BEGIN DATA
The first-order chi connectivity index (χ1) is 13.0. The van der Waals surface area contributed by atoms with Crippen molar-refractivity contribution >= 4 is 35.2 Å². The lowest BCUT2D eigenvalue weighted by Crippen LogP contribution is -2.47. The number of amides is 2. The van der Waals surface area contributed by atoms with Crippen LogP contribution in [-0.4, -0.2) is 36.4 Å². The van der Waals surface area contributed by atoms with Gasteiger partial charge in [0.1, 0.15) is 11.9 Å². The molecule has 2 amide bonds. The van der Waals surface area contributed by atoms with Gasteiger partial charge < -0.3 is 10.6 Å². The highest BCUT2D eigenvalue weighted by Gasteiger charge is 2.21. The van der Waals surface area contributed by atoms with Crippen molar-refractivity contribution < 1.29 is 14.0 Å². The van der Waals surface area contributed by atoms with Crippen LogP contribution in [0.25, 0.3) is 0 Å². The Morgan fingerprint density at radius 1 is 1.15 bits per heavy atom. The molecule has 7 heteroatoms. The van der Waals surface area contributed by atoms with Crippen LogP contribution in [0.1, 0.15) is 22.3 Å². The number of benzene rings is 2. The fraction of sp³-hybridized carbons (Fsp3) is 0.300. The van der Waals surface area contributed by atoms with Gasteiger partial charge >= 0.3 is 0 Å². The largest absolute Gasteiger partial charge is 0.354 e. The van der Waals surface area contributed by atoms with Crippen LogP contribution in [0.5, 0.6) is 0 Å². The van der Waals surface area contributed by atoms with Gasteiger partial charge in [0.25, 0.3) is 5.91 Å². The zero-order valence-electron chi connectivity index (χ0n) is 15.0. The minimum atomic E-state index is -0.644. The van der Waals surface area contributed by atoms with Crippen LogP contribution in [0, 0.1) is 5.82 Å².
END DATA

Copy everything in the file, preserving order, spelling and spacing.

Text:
The first-order chi connectivity index (χ1) is 13.0. The van der Waals surface area contributed by atoms with Crippen molar-refractivity contribution >= 4 is 35.2 Å². The lowest BCUT2D eigenvalue weighted by Crippen LogP contribution is -2.47. The number of amides is 2. The van der Waals surface area contributed by atoms with Crippen LogP contribution in [-0.4, -0.2) is 36.4 Å². The van der Waals surface area contributed by atoms with Gasteiger partial charge in [0.1, 0.15) is 11.9 Å². The molecule has 2 amide bonds. The van der Waals surface area contributed by atoms with Gasteiger partial charge < -0.3 is 10.6 Å². The highest BCUT2D eigenvalue weighted by Gasteiger charge is 2.21. The van der Waals surface area contributed by atoms with Crippen molar-refractivity contribution < 1.29 is 14.0 Å². The van der Waals surface area contributed by atoms with Crippen LogP contribution in [0.25, 0.3) is 0 Å². The Morgan fingerprint density at radius 1 is 1.15 bits per heavy atom. The molecule has 7 heteroatoms. The van der Waals surface area contributed by atoms with Crippen LogP contribution in [0.1, 0.15) is 22.3 Å². The number of benzene rings is 2. The fraction of sp³-hybridized carbons (Fsp3) is 0.300. The van der Waals surface area contributed by atoms with Gasteiger partial charge >= 0.3 is 0 Å². The largest absolute Gasteiger partial charge is 0.354 e. The van der Waals surface area contributed by atoms with Crippen LogP contribution in [0.5, 0.6) is 0 Å². The van der Waals surface area contributed by atoms with Gasteiger partial charge in [0.25, 0.3) is 5.91 Å². The zero-order valence-electron chi connectivity index (χ0n) is 15.0. The minimum atomic E-state index is -0.644. The van der Waals surface area contributed by atoms with Crippen LogP contribution in [0, 0.1) is 5.82 Å².